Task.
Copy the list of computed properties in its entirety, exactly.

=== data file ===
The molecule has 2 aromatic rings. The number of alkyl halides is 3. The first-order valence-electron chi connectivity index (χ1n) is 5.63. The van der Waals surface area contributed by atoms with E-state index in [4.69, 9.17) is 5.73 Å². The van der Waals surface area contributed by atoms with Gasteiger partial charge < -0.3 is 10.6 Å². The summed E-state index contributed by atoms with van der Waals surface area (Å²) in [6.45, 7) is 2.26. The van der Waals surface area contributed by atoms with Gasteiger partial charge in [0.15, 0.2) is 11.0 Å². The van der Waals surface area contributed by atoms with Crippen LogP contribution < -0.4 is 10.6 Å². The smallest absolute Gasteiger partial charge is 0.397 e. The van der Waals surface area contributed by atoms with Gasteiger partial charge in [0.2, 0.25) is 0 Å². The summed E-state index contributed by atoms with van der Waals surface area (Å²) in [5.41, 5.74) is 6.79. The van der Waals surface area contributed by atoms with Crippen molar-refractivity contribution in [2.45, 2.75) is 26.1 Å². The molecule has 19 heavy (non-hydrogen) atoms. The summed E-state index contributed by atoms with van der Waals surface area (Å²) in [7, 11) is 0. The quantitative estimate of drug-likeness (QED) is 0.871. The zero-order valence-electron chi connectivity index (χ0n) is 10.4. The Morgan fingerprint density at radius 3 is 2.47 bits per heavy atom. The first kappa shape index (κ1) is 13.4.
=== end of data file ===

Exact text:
The molecule has 2 aromatic rings. The number of alkyl halides is 3. The first-order valence-electron chi connectivity index (χ1n) is 5.63. The van der Waals surface area contributed by atoms with E-state index in [4.69, 9.17) is 5.73 Å². The van der Waals surface area contributed by atoms with Gasteiger partial charge < -0.3 is 10.6 Å². The summed E-state index contributed by atoms with van der Waals surface area (Å²) in [6.45, 7) is 2.26. The van der Waals surface area contributed by atoms with Gasteiger partial charge in [0.15, 0.2) is 11.0 Å². The van der Waals surface area contributed by atoms with Crippen LogP contribution < -0.4 is 10.6 Å². The smallest absolute Gasteiger partial charge is 0.397 e. The van der Waals surface area contributed by atoms with Gasteiger partial charge in [0.2, 0.25) is 0 Å². The summed E-state index contributed by atoms with van der Waals surface area (Å²) in [5.41, 5.74) is 6.79. The van der Waals surface area contributed by atoms with Crippen molar-refractivity contribution in [2.45, 2.75) is 26.1 Å². The molecule has 19 heavy (non-hydrogen) atoms. The summed E-state index contributed by atoms with van der Waals surface area (Å²) in [7, 11) is 0. The quantitative estimate of drug-likeness (QED) is 0.871. The zero-order valence-electron chi connectivity index (χ0n) is 10.4. The Morgan fingerprint density at radius 3 is 2.47 bits per heavy atom. The first kappa shape index (κ1) is 13.4.